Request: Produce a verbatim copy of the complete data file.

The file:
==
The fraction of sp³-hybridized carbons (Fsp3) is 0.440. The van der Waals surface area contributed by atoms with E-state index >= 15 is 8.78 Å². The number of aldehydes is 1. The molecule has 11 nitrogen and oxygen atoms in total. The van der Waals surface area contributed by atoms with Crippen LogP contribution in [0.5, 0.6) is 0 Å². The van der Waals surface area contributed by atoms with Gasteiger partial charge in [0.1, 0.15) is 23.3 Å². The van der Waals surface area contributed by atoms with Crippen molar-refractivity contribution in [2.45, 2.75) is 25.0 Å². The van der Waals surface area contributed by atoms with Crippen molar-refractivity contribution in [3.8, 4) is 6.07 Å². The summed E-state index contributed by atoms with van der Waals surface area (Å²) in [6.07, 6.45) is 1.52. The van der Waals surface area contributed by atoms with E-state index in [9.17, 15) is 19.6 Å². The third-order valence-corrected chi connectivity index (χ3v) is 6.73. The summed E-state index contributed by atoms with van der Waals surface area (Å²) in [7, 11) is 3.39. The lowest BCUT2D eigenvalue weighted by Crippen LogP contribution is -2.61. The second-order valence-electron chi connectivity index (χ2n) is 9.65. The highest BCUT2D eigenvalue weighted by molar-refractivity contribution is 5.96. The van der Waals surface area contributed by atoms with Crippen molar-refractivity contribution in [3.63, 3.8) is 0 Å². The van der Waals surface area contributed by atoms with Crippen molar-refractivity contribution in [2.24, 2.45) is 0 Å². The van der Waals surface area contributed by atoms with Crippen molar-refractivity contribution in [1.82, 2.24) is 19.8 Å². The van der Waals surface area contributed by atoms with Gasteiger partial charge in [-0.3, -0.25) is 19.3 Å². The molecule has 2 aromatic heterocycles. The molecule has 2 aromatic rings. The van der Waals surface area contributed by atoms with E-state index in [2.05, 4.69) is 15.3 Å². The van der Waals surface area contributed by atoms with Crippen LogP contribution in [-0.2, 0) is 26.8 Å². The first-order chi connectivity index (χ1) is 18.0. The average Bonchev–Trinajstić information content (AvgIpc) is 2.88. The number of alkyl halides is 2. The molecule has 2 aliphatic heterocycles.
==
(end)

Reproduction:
The fraction of sp³-hybridized carbons (Fsp3) is 0.440. The van der Waals surface area contributed by atoms with E-state index >= 15 is 8.78 Å². The number of aldehydes is 1. The molecule has 11 nitrogen and oxygen atoms in total. The van der Waals surface area contributed by atoms with Crippen LogP contribution in [0.5, 0.6) is 0 Å². The van der Waals surface area contributed by atoms with Gasteiger partial charge in [0.1, 0.15) is 23.3 Å². The van der Waals surface area contributed by atoms with Crippen molar-refractivity contribution in [2.45, 2.75) is 25.0 Å². The van der Waals surface area contributed by atoms with Crippen molar-refractivity contribution in [3.8, 4) is 6.07 Å². The summed E-state index contributed by atoms with van der Waals surface area (Å²) in [6.07, 6.45) is 1.52. The van der Waals surface area contributed by atoms with E-state index in [9.17, 15) is 19.6 Å². The third-order valence-corrected chi connectivity index (χ3v) is 6.73. The summed E-state index contributed by atoms with van der Waals surface area (Å²) in [7, 11) is 3.39. The lowest BCUT2D eigenvalue weighted by Crippen LogP contribution is -2.61. The second-order valence-electron chi connectivity index (χ2n) is 9.65. The highest BCUT2D eigenvalue weighted by molar-refractivity contribution is 5.96. The van der Waals surface area contributed by atoms with Crippen molar-refractivity contribution in [3.63, 3.8) is 0 Å². The van der Waals surface area contributed by atoms with Crippen molar-refractivity contribution in [2.24, 2.45) is 0 Å². The van der Waals surface area contributed by atoms with Crippen molar-refractivity contribution in [1.82, 2.24) is 19.8 Å². The van der Waals surface area contributed by atoms with Gasteiger partial charge in [-0.3, -0.25) is 19.3 Å². The molecule has 2 aromatic heterocycles. The molecule has 2 aromatic rings. The van der Waals surface area contributed by atoms with E-state index in [2.05, 4.69) is 15.3 Å². The van der Waals surface area contributed by atoms with Crippen LogP contribution in [-0.2, 0) is 26.8 Å². The first-order chi connectivity index (χ1) is 18.0. The average Bonchev–Trinajstić information content (AvgIpc) is 2.88. The number of alkyl halides is 2. The molecule has 2 aliphatic heterocycles.